It is hard for me to describe what my time in Gaza has been like so far. I find myself using the same old superlatives over and over- “amazing”, “incredible”, and “fantastic” are the ones that seem to keep popping out. Not very descriptive or articulate of me.
But there are a few others that come to mind which I am still trying to get to the bottom of, because they feel a bit unlikely- “home-y”, “familiar”, and “comfortable”. As someone from Tennessee who has lived in the UK for a few decades, you may refer me back to my dictionary. But this is the way that the people in Gaza have made me feel; like I was being welcomed back by friends and family after being away.
Enough about me- let me tell you about the people I have met and the (amazing, incredible, and fantastic) Startup Weekend we had. The participants were some of the most highly-educated, skilled, and talented people I have seen at any Startup Weekend. The youngest was just 13. Fifty percent of the attenders were women. Lots of those women were the developers, designers, and computer scientists in the room. They were all eager, ambitious, committed to learning and to building something viable and scalable.
Around 160 people attended, with 31 teams making it to the pitch on Sunday night. We had business models that filled a gap in the market in Gaza with things that might be available elsewhere but not here, social impact startups that solved problems for disabled people, and fun startups that made everyday chores easier and better.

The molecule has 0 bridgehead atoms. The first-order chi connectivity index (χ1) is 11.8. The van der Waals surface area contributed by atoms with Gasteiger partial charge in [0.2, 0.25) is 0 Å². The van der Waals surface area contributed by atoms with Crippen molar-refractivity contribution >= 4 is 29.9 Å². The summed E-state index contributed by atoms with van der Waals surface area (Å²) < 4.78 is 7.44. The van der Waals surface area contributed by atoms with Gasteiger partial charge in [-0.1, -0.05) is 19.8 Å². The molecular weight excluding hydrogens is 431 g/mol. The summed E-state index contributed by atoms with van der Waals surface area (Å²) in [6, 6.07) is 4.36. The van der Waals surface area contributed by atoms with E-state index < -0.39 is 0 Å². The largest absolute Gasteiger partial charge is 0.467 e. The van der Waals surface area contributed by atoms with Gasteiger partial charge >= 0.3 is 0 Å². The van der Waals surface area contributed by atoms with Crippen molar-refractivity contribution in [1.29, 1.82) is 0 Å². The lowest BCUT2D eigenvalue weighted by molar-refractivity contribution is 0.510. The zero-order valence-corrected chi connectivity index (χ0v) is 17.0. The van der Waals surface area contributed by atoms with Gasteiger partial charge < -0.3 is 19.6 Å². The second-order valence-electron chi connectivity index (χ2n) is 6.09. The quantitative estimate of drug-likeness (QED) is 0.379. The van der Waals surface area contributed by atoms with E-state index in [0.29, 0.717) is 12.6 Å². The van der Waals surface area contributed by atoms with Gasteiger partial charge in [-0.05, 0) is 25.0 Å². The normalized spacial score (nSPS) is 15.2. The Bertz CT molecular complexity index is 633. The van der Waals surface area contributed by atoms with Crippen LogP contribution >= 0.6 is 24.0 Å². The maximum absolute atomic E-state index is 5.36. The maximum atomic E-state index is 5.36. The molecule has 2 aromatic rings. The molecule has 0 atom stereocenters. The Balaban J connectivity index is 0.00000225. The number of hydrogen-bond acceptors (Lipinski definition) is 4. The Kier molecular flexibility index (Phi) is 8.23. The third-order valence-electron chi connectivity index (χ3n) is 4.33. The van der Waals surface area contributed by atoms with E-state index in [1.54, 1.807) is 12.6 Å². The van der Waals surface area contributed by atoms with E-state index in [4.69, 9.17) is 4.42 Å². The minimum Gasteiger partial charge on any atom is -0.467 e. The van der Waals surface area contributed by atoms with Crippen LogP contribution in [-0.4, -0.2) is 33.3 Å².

There is so much to say about my brief four and a half days there, so I will break it down into chunks and send a few of these blogs out over the next little while. But most importantly I will say this: Gaza is not what is shown in the news. Don’t just take what is fed to you. Reach out and read out and find out about all the people just like you who live in Gaza wanting the same things: a safe and healthy family, an education, a good job, a peaceful country, and maybe most importantly, freedom. But don’t take my word for it. You can have a look at my facebook page and see all my new friends and hear what is important to them. You can read the stories of some of the incredible people I met at wearenotnumbers.org about their lives like Do’aa Mohaisen and Khaled Al-Ostath. I’ll bet you will find someone who sounds a lot like you, or your son or daughter.
In my next blog I will tell you about the unique team at Mercy Corps andGaza Sky Geeks who managed to put this massive event together, and about some of the challenges that people in Gaza face that are perhaps not just like yours.